The wheels of the world spin but The Scissor God
keeps her eyes closed to them. With one hand
she cuts the ties that bind, with the other
she snips off the loose ends.

She’s at the still center
of a dangerous maelstrom; there’s no hope
of escape.

You’ll be undone, she’ll see
to it.


Perhaps the man is riding towards a dark wood on a pale horse.
Or the pale man is riding towards the woods on a dark horse.
Perhaps the wind has taken his hat and tossed it
into the underbrush.

What is the man saying?

The wind takes his words right out of his mouth.

Soon it will rain.


In the cabin in the heart of the forest
the Scissor God stands over a plain table and weeps
as she cuts the arms and legs off
an army of paper dolls.

Next she does the little heads.



Near the sinuous river a snake winds his way
through the damp leaves and dissapears into a hole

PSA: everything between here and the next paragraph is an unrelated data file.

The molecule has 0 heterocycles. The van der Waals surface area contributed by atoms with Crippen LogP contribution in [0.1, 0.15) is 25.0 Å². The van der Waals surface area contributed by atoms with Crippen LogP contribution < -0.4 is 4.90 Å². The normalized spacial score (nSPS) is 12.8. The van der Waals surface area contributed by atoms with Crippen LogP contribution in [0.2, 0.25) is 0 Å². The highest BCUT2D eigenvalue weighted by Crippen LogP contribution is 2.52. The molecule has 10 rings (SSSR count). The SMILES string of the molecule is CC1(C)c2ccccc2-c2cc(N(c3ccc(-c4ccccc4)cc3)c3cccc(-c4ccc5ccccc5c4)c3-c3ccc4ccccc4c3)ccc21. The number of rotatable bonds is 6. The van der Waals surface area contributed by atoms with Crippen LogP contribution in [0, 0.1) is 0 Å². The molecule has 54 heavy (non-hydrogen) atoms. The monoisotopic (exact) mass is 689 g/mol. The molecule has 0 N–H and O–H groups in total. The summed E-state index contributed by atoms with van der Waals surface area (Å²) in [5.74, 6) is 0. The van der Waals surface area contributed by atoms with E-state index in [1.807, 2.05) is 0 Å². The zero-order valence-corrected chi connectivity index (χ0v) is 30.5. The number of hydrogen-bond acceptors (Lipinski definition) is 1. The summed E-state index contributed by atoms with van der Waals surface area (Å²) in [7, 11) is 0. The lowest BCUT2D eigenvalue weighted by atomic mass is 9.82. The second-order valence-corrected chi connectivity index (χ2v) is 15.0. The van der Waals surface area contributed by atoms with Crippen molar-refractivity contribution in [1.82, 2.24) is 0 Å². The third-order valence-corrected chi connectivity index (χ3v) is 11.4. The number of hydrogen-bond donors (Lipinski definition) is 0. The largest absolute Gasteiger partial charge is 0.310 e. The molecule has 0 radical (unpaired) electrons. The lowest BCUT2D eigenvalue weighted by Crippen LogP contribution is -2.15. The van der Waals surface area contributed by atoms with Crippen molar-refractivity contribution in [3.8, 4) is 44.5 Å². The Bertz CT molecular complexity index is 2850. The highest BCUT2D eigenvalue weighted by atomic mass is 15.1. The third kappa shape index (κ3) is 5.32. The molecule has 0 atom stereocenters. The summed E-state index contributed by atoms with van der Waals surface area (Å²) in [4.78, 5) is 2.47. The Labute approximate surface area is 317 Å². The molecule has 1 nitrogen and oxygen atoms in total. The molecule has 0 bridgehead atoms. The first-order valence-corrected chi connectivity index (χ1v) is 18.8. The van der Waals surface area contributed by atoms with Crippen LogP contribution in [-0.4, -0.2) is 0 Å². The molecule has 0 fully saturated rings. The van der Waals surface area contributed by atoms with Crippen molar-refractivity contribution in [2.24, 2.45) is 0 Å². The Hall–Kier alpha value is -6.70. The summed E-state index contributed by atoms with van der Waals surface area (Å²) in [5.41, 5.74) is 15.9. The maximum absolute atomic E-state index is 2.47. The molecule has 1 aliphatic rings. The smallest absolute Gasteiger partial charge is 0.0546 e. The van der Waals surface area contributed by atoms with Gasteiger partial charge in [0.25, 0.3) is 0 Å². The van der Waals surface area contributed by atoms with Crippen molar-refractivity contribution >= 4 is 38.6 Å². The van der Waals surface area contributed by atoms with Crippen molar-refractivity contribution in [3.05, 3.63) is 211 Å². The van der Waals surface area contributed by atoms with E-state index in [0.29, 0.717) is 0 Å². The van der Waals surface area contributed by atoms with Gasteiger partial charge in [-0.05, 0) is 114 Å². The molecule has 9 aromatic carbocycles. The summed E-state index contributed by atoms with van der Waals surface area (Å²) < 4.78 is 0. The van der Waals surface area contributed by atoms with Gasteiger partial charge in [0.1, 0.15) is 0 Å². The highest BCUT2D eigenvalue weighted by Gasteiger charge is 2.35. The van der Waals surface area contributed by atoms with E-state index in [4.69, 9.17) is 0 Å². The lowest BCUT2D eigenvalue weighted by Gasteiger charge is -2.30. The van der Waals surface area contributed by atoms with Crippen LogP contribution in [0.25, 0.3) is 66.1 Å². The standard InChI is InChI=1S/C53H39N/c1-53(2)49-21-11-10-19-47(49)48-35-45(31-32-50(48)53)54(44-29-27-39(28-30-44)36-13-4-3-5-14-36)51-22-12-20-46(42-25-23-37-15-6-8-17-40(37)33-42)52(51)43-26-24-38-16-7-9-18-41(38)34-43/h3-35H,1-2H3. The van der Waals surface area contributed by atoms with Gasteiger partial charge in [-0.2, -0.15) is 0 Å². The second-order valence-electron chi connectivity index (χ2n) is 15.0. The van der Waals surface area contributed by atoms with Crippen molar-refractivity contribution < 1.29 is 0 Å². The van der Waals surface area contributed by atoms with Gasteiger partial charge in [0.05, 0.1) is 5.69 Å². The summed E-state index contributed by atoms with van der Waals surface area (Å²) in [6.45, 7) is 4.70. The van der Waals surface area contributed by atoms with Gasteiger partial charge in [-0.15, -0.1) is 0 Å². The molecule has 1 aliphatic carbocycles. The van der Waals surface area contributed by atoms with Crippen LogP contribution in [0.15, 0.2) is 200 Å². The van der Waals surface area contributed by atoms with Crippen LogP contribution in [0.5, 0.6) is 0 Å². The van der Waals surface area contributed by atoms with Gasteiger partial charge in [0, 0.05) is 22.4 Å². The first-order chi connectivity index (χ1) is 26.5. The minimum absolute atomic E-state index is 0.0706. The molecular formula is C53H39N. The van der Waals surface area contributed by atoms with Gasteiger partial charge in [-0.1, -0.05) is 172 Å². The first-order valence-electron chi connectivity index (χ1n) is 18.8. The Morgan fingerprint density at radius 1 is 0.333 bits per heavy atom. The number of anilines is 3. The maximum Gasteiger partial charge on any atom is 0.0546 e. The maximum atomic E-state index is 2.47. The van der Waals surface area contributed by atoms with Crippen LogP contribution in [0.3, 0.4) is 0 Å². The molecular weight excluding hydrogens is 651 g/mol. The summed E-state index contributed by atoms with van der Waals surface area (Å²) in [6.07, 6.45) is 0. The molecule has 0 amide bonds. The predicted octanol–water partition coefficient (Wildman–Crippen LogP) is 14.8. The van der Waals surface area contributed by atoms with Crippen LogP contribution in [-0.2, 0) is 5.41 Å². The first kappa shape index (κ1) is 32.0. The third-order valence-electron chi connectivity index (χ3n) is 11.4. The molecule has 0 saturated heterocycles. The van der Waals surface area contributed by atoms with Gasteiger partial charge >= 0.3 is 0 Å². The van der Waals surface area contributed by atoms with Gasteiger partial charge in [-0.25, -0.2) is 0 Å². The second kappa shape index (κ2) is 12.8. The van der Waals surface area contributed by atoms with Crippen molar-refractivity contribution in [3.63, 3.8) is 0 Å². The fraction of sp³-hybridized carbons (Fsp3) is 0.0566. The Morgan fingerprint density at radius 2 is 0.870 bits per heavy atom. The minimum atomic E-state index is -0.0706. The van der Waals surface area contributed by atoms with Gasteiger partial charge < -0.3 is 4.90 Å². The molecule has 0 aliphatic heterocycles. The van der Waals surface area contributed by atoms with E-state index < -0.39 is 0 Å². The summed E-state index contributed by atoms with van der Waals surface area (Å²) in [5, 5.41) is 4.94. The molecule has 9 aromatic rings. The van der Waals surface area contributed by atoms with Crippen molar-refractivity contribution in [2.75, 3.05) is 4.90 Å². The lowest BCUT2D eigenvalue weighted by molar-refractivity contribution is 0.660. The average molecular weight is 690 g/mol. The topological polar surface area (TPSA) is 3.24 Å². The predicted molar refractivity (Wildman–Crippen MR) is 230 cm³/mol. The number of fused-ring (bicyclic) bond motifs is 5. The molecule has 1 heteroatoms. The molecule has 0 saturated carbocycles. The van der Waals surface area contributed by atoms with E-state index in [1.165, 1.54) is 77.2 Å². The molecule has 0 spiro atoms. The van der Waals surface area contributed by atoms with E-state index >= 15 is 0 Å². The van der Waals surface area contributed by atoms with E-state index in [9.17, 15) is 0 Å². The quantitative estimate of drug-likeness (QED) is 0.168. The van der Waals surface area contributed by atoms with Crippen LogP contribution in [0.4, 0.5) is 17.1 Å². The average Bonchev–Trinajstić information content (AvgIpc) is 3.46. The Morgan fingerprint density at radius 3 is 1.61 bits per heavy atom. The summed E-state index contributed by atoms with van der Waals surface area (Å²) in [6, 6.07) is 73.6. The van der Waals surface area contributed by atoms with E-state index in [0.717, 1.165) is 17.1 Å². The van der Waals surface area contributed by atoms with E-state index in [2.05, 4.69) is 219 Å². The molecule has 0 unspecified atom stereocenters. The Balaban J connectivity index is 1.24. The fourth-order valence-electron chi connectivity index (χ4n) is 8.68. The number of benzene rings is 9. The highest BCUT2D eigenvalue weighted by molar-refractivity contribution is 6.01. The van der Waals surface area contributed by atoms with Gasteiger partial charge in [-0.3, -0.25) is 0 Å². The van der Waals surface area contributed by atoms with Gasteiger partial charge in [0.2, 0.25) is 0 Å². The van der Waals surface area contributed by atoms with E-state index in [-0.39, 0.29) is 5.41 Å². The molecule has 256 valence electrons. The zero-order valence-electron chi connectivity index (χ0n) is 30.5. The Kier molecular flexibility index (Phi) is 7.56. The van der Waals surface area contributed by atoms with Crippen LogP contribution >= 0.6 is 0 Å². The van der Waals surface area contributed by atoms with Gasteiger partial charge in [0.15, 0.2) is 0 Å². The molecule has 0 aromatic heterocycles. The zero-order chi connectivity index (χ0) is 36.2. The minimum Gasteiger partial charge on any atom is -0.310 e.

under a tree root. High in the tree a crow tilts its head
and refolds its wings. Takes two steps to the side.



In her bed the girl listens to the branches of the oak tree
scrape at her window. She pulls the covers up tight under her chin.
Shadows pulse and writhe and she knows there is something
on the other side of her door.

She keeps her eyes shut.


Far off shore an old man in a dory leans into his work,
his hands clamped like steel around the oars.
The seams are split and dark water
slowly fills the boat.

A muscle in the man’s jaw stands out like a braided rope.
His eyes are as cold as the sea.

He grunts with each pull and the sound he makes
carries out over the water.


Somewhere in the woods a lone horse stands in a clearing,
blowing hard, his rider nowhere to be seen.


In the cabin the only sound is the snip-snip of sharp steel
as the Scissor God goes to town. When she’s finished,
she’ll pick up her needle and thread.

She makes something new from the pieces.